From W.K.H., Chase City, Va. – Among the numerous plans presented in the columns of Carpentry and Building for tool chests, the fact seems to have been overlooked that the chests are often exposed to the weather, and the tops are not made to turn water. Permit me to present my idea of a good chest top, a sketch of which is shown in the accompanying engraving. In addition to forming a good roof, the top is so constructed as to make it a convenient place for a saw rack. The bottom edge of the top frame should be a trifle larger than the chest itself and rabbeted over the outer edges of the chest top.
– Carpentry and Building, page 118, May 1891;
with thanks to Jeff Burks for his tireless unearthing of vintage woodworking advice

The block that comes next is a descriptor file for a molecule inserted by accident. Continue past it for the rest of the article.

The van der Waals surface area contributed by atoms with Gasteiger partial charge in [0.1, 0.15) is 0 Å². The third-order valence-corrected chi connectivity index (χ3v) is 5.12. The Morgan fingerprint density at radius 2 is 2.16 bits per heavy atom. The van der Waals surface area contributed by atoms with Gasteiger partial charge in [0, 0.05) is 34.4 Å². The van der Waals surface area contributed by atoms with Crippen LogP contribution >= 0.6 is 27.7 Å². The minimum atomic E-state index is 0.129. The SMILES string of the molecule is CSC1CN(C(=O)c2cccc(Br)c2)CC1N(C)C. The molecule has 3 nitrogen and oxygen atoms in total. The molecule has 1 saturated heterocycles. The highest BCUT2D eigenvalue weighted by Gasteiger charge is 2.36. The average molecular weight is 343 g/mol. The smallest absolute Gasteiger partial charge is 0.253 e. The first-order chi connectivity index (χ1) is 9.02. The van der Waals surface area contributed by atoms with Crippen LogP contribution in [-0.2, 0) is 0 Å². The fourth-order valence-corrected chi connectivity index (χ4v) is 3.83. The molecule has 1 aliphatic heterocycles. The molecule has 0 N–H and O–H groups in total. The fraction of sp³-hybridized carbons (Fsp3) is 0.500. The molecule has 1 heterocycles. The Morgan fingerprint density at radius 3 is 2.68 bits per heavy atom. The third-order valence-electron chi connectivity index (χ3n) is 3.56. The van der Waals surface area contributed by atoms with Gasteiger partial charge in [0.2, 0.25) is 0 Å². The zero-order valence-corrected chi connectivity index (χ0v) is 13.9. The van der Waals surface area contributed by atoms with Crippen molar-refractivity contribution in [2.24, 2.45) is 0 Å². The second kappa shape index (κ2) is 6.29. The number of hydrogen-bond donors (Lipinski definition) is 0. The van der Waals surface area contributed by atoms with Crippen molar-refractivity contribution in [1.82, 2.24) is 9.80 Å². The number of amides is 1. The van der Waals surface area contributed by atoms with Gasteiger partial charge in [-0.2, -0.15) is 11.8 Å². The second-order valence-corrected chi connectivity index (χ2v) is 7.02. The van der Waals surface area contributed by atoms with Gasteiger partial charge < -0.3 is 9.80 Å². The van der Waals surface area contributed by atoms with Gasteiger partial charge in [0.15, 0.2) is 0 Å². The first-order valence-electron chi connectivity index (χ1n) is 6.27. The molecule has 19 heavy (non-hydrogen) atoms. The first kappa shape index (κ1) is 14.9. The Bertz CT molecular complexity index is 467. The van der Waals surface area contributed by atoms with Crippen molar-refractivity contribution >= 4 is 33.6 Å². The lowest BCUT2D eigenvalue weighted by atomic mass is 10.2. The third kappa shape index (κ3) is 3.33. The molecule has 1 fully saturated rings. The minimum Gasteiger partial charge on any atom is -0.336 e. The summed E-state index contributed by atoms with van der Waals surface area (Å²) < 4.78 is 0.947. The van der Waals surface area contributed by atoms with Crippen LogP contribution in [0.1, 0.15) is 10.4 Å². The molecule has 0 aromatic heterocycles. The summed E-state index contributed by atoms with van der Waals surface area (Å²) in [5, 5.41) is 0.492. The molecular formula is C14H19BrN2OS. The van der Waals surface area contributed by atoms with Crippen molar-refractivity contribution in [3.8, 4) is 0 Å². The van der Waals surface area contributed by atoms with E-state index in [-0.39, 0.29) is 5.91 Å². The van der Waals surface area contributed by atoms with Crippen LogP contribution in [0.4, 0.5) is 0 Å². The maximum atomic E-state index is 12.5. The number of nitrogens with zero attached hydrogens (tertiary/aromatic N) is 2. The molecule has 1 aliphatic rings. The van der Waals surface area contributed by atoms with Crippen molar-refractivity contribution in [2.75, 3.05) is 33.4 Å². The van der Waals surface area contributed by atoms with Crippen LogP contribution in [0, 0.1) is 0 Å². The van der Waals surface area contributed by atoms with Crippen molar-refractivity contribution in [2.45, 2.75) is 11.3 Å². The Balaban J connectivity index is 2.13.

Too late, Mr. W.K.H., too late. I suppose I’ll just have to keep my “Anarchist’s Tool Chest” inside.
Tomorrow, I’ll fit the hinges. And now that I have my milk paint, I plan to apply the first coat (peacock blue) on Tuesday and subsequent coats (French gray) later in the week. With just slides, tills, a chisel rack and a saw till to fit in the interior, I hope to be working out of my new chest shortly. Then maybe I’ll be able to get my study/shop back in to some semblance of order.
— Megan Fitzpatrick
p.s. We now have available on CD the scanned PDFs of every issue of Popular Woodworking from 1995-1999 – a period when we packed a huge number of projects into every issue, including masses of beginner projects, toys and jigs – but also some gorgeous pieces such as Warren May’s “Kentucky Sideboard” and, if memory serves, a “Pencil Post Bed” from Troy Sexton (forgive me if I’m wrong – I have holiday brain…a.k.a. staying-up-too-late-every-night-and-drinking-bourbon brain – a habit that I need to get over before Wednesday).